On Sunday, September 17, the 2017 Emmys aired with an appearance and skit by former White House Press Secretary, Sean Spicer. It appears the Emmy’s wanted to make light of the lies that Spicer told as press secretary about the crowd size of Donald Trump’s inauguration with a skit about the Emmy crowd size.
I am still fuming at Spicer’s appearance. Sean Spicer should have been booed and hissed off the stage. Instead Spicer appeared afterwards to be having the time of his life with meeting, greeting, partying and taking selfies with celebrities.
During his brief stint as press secretary, Spicer told lie after lie each day, in an apparent attempt to appease his boss. His biggest and first of many lies was that the Trump inauguration crowd size was the largest that there had ever been in history. After his Emmys appearance, he now asserts he regrets telling this lie—as if it was no harm, no foul. A lie is still a lie. And the Emmys giving Spicer any media platform sends a wrong message.
Contrast Sean Spicer’s mainstream acceptance with that of rejection of ESPN co-host Jemele Hill’s comments. Jemele Hill, in a series of tweets on September 11, stated that Donald Trump is a white supremacist— “Donald Trump is a white supremacist who has largely surrounded himself w/ other white supremacists.” Hill in a series of tweets, stated her reasons for asserting Trump is a white supremacist. Hill stands by her September 11 personal statements and provides specific reasons in an interview with the Washington Post.
Hill’s comments stem from Trumps’ association with known white supremacists, the birther movement, derogatory comments about Mexicans and Blacks, among others. Current White House Press Secretary Sara Hucklebee Sanders called for Hill’s firing. And a host of other persons including Donald Trump negatively weighed in on her comments. Hill’s truthful opinion almost costs her job.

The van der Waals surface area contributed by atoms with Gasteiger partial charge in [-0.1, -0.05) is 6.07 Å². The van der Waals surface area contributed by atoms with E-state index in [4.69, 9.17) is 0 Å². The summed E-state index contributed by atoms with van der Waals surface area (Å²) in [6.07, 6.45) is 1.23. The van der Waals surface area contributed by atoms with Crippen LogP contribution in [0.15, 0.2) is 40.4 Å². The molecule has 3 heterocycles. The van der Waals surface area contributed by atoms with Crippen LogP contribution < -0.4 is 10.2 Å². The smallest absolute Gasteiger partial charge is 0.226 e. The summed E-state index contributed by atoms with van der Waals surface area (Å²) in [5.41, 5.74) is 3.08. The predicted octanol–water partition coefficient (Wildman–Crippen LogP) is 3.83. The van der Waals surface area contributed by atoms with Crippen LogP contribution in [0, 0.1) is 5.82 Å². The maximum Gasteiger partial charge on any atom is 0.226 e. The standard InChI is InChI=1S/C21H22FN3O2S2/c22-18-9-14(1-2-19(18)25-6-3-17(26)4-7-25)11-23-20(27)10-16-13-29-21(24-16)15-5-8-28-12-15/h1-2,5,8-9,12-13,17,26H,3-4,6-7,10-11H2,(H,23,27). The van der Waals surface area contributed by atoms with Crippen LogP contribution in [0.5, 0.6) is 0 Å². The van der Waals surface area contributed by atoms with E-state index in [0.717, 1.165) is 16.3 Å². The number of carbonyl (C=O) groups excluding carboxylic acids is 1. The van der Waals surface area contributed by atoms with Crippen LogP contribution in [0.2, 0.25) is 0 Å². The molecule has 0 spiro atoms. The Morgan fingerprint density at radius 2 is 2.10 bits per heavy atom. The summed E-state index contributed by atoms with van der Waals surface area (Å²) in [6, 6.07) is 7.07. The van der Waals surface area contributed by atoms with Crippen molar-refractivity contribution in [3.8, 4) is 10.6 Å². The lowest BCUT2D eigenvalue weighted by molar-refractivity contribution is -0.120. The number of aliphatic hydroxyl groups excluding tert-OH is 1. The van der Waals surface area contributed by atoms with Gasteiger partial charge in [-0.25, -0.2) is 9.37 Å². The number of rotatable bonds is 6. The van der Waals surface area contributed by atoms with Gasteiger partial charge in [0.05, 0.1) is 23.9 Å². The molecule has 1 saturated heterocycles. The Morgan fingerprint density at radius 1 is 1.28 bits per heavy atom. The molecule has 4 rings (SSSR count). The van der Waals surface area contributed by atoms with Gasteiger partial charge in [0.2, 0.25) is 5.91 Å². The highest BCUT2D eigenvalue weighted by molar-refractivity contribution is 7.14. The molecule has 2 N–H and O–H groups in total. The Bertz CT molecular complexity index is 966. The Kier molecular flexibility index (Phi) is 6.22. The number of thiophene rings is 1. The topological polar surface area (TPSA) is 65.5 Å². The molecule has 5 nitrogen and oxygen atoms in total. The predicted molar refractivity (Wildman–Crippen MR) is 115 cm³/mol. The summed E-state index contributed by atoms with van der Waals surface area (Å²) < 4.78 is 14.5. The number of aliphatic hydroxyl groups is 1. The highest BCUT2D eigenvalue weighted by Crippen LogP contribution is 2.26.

Spicer’s lies get rewards and perks for him. He is now weighing options as a TV commentator, speaker engagements with high fees and a host of other media perks—all due to his lies. Who knows Spicer may be even given his own show. It could be called, “How I Lied My Way to Fame and Fortune.”.
I know there are folks who will say that Spicer’s Emmy appearance was meant as parody and humor. After all, Trump critic Stephen Colbert came up with the idea. Sorry but I cannot find humor with Spicer who made a mockery of the White House with constant lies throughout his brief tenure as press secretary.
Growing up, my parents always stressed the importance of being truthful. As a trial attorney, I always advise my clients to tell the truth. I advise them that bad things will happen if you get caught in a lie. In today’s world with the election of Donald Trump, we have come to apparently accept lies as the new norm. And Sean Spicer proves once again that lying pays.
In the case of truth versus lies, lies win. Unfortunately, it’s the truth that may get you fired.
Washington, DC based Debbie Hines is a trial lawyer, legal analyst and former Baltimore City prosecutor.